- The star ratings, radio buttons, the "Next"/"Back" buttons, and photo/video uploading fields are accessible through a keyboard.
- The first visible input field is focused when going to the next and previous steps of the form.
2. Preview Badge (star ratings)
- The star ratings are accessible through a keyboard.
- The star ratings displayed on the collection page and product pages are focused when you click on them.
- Aria-labels have been added to all star ratings displayed on the collection page and product pages so that a screen reader can detect the average ratings.
3. Reviews Carousel
- The carousel arrows are accessible through a keyboard.
- The star ratings displayed on each review in the carousel are focused when you click on them.
- Aria-labels have been added to all star ratings displayed on each review in the carousel so that a screen reader can detect the average ratings.
4. Verified Reviews Count Badge
- Alternative text has been added to the image of the badge so the screen reader can detect your badge, and the search engine can index it properly.
3. Other considerations to meet Level AA of WCAG 2.1
Our widgets are designed with the four principles of WCAG 2.1 in mind, but if you add your own CSS customizations, such as changing color or adding additional functionality, this may breach compliance. Additionally, there is some content within our widgets that we are unable to control, that you as the merchants are responsible for such as user-generated content or review content.
If compliance is a requirement for your store, make sure your customizations and content are compliant with Level AA of WCAG 2.1.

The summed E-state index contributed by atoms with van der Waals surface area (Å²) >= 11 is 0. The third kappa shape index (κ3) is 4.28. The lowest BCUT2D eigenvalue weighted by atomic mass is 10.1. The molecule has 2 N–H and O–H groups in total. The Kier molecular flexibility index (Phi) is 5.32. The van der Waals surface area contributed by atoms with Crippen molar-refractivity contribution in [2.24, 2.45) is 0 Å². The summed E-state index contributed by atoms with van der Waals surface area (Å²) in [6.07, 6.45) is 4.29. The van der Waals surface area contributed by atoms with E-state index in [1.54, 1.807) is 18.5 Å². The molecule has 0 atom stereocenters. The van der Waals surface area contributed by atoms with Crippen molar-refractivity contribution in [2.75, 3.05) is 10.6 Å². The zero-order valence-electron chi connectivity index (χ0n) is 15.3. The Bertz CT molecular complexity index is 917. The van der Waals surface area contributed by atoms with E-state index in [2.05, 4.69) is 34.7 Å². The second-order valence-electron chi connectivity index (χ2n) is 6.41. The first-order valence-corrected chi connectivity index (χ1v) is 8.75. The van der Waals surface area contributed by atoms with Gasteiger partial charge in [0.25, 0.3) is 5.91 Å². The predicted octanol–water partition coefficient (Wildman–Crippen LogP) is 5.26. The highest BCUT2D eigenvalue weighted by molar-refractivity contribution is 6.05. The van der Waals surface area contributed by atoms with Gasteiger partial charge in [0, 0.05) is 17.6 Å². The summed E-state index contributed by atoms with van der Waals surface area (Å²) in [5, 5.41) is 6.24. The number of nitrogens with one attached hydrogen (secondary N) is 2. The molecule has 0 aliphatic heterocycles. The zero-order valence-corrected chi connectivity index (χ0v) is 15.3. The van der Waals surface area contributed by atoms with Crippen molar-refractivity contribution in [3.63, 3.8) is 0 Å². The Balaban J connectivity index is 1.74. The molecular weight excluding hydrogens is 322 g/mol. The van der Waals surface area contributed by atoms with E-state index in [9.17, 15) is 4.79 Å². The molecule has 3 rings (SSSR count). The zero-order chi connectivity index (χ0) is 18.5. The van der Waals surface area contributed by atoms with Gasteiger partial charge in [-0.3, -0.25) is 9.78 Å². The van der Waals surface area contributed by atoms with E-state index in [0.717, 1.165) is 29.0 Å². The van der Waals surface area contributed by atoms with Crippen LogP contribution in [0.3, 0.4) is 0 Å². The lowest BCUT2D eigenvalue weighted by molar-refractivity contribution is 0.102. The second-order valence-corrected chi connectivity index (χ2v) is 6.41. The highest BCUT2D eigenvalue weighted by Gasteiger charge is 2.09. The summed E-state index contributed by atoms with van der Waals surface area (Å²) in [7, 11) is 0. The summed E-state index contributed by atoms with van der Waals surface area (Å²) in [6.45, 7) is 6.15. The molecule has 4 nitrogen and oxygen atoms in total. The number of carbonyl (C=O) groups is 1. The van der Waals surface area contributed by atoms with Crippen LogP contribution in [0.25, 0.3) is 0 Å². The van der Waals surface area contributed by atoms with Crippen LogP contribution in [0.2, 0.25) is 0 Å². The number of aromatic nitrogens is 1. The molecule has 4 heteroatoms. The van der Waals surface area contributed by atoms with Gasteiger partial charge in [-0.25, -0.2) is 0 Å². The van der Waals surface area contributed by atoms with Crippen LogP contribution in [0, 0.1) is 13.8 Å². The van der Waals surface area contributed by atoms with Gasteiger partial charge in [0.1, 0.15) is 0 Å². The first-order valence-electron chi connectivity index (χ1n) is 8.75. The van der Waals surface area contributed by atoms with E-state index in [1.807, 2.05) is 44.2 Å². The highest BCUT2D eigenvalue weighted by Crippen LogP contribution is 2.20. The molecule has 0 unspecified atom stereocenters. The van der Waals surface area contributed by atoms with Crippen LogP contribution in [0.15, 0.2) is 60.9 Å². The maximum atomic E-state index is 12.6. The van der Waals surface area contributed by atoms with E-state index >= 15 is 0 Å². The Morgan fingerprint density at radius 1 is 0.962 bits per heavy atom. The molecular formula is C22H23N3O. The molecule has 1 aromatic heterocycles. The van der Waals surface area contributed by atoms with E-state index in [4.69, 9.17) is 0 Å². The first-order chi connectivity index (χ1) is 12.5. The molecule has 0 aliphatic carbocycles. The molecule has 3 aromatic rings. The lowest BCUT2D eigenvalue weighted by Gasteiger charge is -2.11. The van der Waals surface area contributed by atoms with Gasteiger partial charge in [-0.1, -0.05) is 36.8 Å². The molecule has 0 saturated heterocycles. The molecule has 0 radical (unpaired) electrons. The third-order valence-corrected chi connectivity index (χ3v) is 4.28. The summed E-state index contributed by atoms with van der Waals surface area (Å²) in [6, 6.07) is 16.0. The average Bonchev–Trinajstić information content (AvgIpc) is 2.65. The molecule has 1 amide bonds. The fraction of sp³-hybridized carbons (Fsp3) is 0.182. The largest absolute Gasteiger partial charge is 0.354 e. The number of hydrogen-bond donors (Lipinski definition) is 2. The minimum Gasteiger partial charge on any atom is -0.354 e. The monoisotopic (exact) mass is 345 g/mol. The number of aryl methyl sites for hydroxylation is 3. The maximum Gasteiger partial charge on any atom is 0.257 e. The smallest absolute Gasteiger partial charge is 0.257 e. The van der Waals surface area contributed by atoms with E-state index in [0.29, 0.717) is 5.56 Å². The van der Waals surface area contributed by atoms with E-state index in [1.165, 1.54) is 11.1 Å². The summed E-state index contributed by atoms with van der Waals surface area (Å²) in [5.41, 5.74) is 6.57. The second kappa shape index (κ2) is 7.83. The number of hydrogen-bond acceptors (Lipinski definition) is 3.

Here are some important criteria that you recommend you to take a closer look at:
1. Sufficient contrast level
- By default, we have set a sufficient contrast level between the text and the background color of our widgets and themes.
- If you would like to customize the color, please check your contrast ratio to make sure that the widgets still qualify for Level AA.
2. Video transcription/captioning
- Our app doesn’t add transcripts/captions to your review videos.
- Since video captioning may be needed to qualify for Level AA, you can consider adding the transcripts/captions using third-party tools and reupload the videos by reimporting your reviews with a CSV file.
3. Text alternatives for review photos
- Our app doesn’t add text alternatives to your review photos.
- Since text alternatives may be needed to qualify for Level AA, we’ll create a space for you to upload the text alternatives for your review photos.
4. Blinking or flashing content
- We recommend not using blink or flashing content on your site.
- To get a better idea of how to make your content compliant with this rule, please check sufficient techniques by WCAG.
5. Words and phrases that people won’t recognize
- We recommend not using words and phrases that people won’t recognize or providing an explanation if you can’t avoid it.
6. Abbreviations and acronyms
- We recommend explaining all abbreviations and acronyms, unless they are well known and in common use, for example, UK, EU, USA, VAT.